To bury one or two small diameter coax  runs, a narrow slit made with a lawn edger can be used. In this case, I had five runs of RG-6 and an 8-conductor rotor cable to bury. I hired the landscaping service that cuts our grass to trench in the cable, as it was more work than I cared to undertake. The technique used worked well. They used a gasoline powered edger and cut two narrow parallel slits about six or eight inches apart. Then, a square ended spade was applied at about a 45 degree angle to cut a wedge shape from one of the slits. The wedge was then levered up and a small amount of dirt removed from the bottom and the cable laid in place. The turf flap was then folded back and pressed in place.

The coax run is about 125 feet and it took two men about an hour and a half to complete the job.


We have a walk-out basement and to make an entrance for the cables, I cut two holes through the siding and support 2x10 using a hole saw. The cable entrance is 2" PVC pipe with 90 degree elbows, held in place with silicon caulk. Similar arrangements were added to our house for furnace air intake and exhaust and hot water exhaust, and the PVC has held up well in that application.


With five runs of coax cable and rotor cable, there's still ample room for additional cable in just one of the two entrances.



At the antenna end, I also labeled all the cables. To provide for maximum flexibility, I terminated all five coax runs with male F connectors near the mast base, and connected them to the associated antennas with jumper cables and a double female F connector.



The coax cables are all identified with labels. The splices are wrapped with silicon rubber self-fusing tape, which is the best sealing method I've found other than adhesive-lined shrink tubing.

The coax cables are held in two 10 place tubing clips. The tubing clips are not expensive - $1.50 or less - and make a nice way to hold small diameter coax in place. The coax can be pulled loose or snapped into place. McMaster-Carr carries this as part number 2216T13 Multiline Plastic Clamp for 1/4" Outside Diameter, 10 Slot.

The self-fusing tape is McMaster-Carr part 7643A471 (Same as 7643A75) High-Temp Self-Fusing Silicone Rubber Tape Rectangular, 1" Wide, 12 Yds Long, .020" Thk, Gray.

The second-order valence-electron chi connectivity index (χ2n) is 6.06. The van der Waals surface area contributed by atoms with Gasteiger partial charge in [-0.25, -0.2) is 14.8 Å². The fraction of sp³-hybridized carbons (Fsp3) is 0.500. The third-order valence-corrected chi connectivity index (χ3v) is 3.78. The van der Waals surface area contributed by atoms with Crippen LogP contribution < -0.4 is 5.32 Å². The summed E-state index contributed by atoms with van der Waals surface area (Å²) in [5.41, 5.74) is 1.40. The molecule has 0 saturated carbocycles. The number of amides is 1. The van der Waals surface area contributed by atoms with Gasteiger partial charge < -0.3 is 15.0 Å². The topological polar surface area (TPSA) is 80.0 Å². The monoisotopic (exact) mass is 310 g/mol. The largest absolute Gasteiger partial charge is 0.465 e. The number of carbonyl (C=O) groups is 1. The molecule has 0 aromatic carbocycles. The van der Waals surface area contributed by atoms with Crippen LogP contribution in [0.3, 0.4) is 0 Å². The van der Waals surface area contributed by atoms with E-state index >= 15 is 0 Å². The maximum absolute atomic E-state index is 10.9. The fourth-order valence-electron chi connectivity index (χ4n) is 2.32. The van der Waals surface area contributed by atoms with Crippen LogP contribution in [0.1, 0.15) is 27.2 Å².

To use the tape, start on one end and apply tension while wrapping, to the point where the tape stretches in length and shrinks to about half its original width.


23 August 2011

Quite an interesting event today - an earthquake in Virginia. Present reports put it between a 5.8 and 6, centered in Mineral, VA, about 125 miles southwest from Clifton.

I was working on the computer on the second floor and experienced quite a shaking, to the point where I thought the house was going to collapse - my wife and I ran out the front door until it was clear the event was over.

Looking things over, fortunately no damage appears to have occurred. A few books fell out of the bookcases, pictures hanging on the wall are no longer straight and a couple pieces of test gear hit the floor in the basement. No real damage that I can see at the moment, for which I am grateful.

I've spent quite some time in California on various work projects over the last 30 years and have experienced several small tremors - about the same effect as you would notice from a large truck passing 50 feet from you. This one was much, much different. At first, I thought it was a military helicopter -- we frequently have low height flybys from military helicopters and they will shake the house. A few seconds into it, however, it became apparent that it was not a helicopter flight and the shaking intensified and I could hear things hitting the floor as well as hearing noise from the house structure. The entire shaking, from start to end, could not have been more than 15 or 20 seconds, and perhaps less. But it certainly got my attention.

The east coast is a low risk for seismic activity, and accordingly the building codes do not mandate earthquake resistant construction to the degree that is found, for example, in California.